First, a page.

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Cosmetotextiles market takes-off

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The recent Interfilière show in Paris confirmed the importance of the cosmetic textiles or cosmetotextiles market for producers and marketers of next-to-skin knitted fabrics.

Interfilière organiser Eurovet, has published a seven page report on Cosmetotextiles (cosmetic textiles), which summarises a symposium held at the Paris show and which was jointly sponsored by Interfilière and La Federation de la Maille et de la Lingerie.

The symposium explained the advantages and disadvantages of processes, test methods and legal issues involved in developing, manufacturing and marketing cosmetotextiles.

Knitters enjoying success

In a recent Interfilière report for Knitting Industry entitled Despite economic woes, innovation abounds at Interfilière, freelance textiles and apparel journalist Debra Cobb reported that several knitters were  enjoying success with cosmetic textiles, such as Dogi, Willy Hermann Superfine, Liebaert and Elastic Fabrics Europe, Eurojersey, Penn Textile Solutions and Brugnoli.

“Containing beneficial substances intended to be released on the skin, cosmetic textiles are predicted to represent a market of ?500 million next year (according to Textiles Intelligence), growing from a mere ?120 million in 2007,” Debra reported.


According to Eurovet the correct definition of a cosmetic textile was officially established in 2006 by the Office for the Standardisation of Texile and Clothing Industries (BNITH):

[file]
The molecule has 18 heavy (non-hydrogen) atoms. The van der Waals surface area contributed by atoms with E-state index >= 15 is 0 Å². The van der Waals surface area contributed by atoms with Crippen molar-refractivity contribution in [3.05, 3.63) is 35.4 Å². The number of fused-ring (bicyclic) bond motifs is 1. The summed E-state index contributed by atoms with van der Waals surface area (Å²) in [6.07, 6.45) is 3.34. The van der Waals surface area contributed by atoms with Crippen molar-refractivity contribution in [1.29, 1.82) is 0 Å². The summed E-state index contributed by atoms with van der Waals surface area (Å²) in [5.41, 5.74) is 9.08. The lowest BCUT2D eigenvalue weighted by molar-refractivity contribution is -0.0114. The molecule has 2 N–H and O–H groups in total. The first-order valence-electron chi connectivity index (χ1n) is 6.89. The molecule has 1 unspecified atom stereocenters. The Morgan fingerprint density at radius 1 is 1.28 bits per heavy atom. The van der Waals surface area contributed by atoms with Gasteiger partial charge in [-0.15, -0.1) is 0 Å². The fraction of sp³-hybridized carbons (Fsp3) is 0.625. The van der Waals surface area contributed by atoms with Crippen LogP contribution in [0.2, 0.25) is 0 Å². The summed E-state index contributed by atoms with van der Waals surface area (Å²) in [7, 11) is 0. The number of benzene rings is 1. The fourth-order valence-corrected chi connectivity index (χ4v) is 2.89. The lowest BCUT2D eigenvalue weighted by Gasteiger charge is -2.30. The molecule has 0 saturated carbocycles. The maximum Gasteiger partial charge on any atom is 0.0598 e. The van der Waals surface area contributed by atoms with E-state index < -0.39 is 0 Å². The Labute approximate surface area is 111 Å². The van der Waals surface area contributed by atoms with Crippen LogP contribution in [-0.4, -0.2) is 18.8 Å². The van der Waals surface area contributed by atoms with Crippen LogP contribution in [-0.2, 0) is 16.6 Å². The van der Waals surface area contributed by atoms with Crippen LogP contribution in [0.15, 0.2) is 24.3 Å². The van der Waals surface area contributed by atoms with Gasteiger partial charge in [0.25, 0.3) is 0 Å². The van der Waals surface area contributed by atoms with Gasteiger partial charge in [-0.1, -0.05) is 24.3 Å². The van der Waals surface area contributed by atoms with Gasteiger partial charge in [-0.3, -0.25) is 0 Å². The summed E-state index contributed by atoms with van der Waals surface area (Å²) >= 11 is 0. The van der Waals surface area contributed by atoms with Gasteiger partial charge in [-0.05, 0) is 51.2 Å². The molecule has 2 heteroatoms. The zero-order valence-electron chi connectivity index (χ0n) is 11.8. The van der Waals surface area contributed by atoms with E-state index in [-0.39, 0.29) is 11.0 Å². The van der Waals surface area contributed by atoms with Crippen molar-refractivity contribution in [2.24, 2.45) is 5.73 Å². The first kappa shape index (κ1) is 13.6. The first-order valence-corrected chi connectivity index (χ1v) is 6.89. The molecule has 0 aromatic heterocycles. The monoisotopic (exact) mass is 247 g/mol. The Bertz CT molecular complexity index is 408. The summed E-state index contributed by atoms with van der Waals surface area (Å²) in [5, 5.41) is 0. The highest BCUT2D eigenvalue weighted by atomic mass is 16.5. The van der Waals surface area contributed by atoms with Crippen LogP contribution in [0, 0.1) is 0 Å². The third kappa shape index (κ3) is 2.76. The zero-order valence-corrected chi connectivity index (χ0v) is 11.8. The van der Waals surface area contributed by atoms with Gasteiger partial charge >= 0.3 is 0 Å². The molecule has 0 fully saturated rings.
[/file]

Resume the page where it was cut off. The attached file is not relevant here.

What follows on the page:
"A cosmetic textile is a textile article that contains a substance or a preparation that is intended to be released sustainably on to the different superficial parts of the human body, especially the skin, and which claim one (or more) particular propertie(s) such as cleansing, perfume, change of appearance, protection, maintenance in good conditioner correction of body odours".

Summing up their cosmetotextiles symposium, Interfilière and La Federation de la Maille et de la Lingerie said:

“Initiated a dozen or so years ago, cosmetic textiles made a discrete entrance through microencapsulation technology. They have since been developed and enhanced and are now taking their place in the limelight, thanks to the influence of shapewear and the slimming market.”

“Today, a new generation of cosmetic textiles has appeared which bring together the latest innovations in fibre and textile structures (ceramic fibres, 3D knitting, shapewear...). In this way, cosmetic textiles have really found their place in the slimming market and are now looking to conquer other segments of cosmetics (ant age, replumping, etc.) before attacking applications linked to sport and medicine.”

“Technological evolutions and innovations are going to transform this market in depth over the coming years. It is estimated that in 20 years, 80% of textiles will be technical or functionalised.”

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